ANOTHER brutal rhino slaying at an Eastern Cape game reserve on the weekend has left a one-year-old weaning black rhino calf orphaned.
Poachers shot and killed its mother before hacking both her horns off and covering the body with branches.
It was the fifth incident in the Eastern Cape in the last 16 months and the second poaching at Kwantu Game Reserve, about 80km from Port Elizabeth, in the past 14 months.
The carcass of the 14-year-old rhino was found at about 2am on Saturday by rangers who stumbled across the de-horned body about 1km from the reserve’s fence.
Shortly after the discovery the Green Scorpions placed all game reserves around the province on high alert in fear that poachers might strike again.
Kwantu Game Reserve CEO Shakir Jeeva said that both horns were taken from the adult cow and that the calf managed to flee into the nearby bush unscathed.
“It appears that the rhino was shot twice in the shoulder and managed to run off before collapsing,” he said.
Jeeva said yesterday afternoon that rangers were attempting to capture the calf and do a full health evaluation to establish its condition.
“If experts feel that the calf still needs to be weaned we will have to hand-raise it on a special milk mixture until it is strong enough to fend for itself,” he said.
“Our experts and police have done an autopsy on the carcass already and now we are just waiting for some of the results to come back.”
Calves normally wean for up to 18 months. “It will not be able to survive on its own and we will do everything in our power to pull it through,” Jeeva said.
He said all the evidence illustrated that the mother was the target of the attack and not the calf.
“From what we can gather it looks like the poachers were on foot tracking the rhino for some time when they decided to take the shot and kill the cow,” he said.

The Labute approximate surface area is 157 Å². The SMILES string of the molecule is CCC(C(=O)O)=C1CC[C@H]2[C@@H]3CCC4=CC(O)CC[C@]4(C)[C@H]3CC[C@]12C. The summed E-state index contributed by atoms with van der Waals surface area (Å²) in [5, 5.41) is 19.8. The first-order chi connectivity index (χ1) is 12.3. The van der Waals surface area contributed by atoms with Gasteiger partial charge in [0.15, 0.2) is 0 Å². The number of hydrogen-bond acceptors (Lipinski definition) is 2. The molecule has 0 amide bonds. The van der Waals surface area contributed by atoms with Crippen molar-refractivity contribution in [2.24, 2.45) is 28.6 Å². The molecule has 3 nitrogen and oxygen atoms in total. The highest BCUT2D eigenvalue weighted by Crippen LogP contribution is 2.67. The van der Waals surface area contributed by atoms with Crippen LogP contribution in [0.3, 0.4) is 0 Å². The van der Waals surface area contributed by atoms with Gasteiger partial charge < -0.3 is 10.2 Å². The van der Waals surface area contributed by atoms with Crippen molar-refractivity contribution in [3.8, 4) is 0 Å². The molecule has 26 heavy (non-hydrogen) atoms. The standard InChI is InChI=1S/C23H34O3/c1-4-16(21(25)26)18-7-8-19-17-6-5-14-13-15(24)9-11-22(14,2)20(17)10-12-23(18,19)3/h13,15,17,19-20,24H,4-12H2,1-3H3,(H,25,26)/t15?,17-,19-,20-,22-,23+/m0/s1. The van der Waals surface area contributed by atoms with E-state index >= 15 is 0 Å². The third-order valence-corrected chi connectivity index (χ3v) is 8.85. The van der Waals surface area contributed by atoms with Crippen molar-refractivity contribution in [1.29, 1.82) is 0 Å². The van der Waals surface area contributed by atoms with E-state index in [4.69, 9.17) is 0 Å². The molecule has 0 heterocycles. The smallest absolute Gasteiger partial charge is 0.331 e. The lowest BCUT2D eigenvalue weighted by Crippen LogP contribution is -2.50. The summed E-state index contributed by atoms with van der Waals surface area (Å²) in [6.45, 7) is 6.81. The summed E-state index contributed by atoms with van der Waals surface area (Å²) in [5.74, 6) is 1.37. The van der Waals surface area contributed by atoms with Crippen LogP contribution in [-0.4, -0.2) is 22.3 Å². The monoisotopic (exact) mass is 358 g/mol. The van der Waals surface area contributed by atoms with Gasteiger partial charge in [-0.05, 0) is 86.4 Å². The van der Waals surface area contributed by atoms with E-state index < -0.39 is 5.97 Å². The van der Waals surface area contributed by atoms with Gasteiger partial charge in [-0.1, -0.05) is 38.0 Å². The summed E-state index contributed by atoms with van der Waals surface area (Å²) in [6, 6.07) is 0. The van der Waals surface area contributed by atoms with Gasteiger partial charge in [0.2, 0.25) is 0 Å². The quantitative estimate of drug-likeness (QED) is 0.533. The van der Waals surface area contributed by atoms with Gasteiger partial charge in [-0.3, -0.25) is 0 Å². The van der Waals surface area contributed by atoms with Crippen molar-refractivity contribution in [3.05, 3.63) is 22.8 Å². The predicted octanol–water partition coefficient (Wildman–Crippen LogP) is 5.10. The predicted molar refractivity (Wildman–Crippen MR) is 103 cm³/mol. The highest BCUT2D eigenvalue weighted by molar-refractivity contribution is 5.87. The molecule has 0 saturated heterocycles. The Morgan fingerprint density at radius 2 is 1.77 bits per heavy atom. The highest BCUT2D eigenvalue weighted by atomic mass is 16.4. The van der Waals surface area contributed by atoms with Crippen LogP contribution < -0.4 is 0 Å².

The rhino horn from the cow is estimated to be worth about R700000 on the black market and is usually smuggled into China and Viëtnam.
“These are very organised and professional syndicates who are operating across the country and they are really hampering conservation efforts to keep these rhino alive,” Jeeva said.
“This female cow has given birth to three rhino at Kwantu including the calf that is currently weaning and her death is really a huge loss to conservation.”
A source close to the investigation said that in the latest incident, the rhino had been shot twice by a “high calibre hunting rifle”.
“The rhino was shot twice by a high calibre hunting rifle but we are just not sure which type,” the source said.
Poachers are also believed to have covered their foot tracks by using branches to clean the sand of their prints. Despite the fact that the poachers swept the area with branches, police managed to find at least one footprint, said Jeeva.
Eastern Cape Green Scorpions deputy director Jaap Pienaar said game reserves around the Eastern Cape had been on high alert since the beginning of the year.
“We are the only province that had not been effected since the beginning of the year. We have been working very closely with rhino owners to prevent poaching from happening in the Eastern Cape.”
Pienaar said that a team of experts had been at Kwantu since the discovery of the carcass on Saturday.
“There is a whole team on the scene and they are still busy with a lengthy investigation as to what happened. We are working closely together with the police organised crime unit to bring these culprits to justice.”
Pienaar said that the department was in the process of appointing a new Green Scorpion team to specifically cater for rhino poaching and other organised crimes against the environment.
The weekend’s incident comes only one week after poachers killed three white rhinos on a game reserve at Modimolle in Limpopo.
The last rhino poaching in the Eastern Cape was in September last year at the 9000 hectare large Kariega Game Reserve.
At the time Kariega reserve owner Mark Rushmere said that unmarked helicopters had been reported flying over the reserve.
According to a study by the international conservation group Traffic, rhino poaching is now at its highest level in 15 years, with 95 percent of poaching incidents happening in South Africa and Zimbabwe.
At Mantis Collection Group, which includes the Shamwari reserve, its security and anti-poaching manager Rodney Visser said that all neighbouring reserves were on high alert following the incident.
“We are shocked that this has happened again and are working around the clock together with neighbouring farmers to ensure that the rhino are kept safe,” he said. – By GARETH WILSON— The Herald, Avusa Group News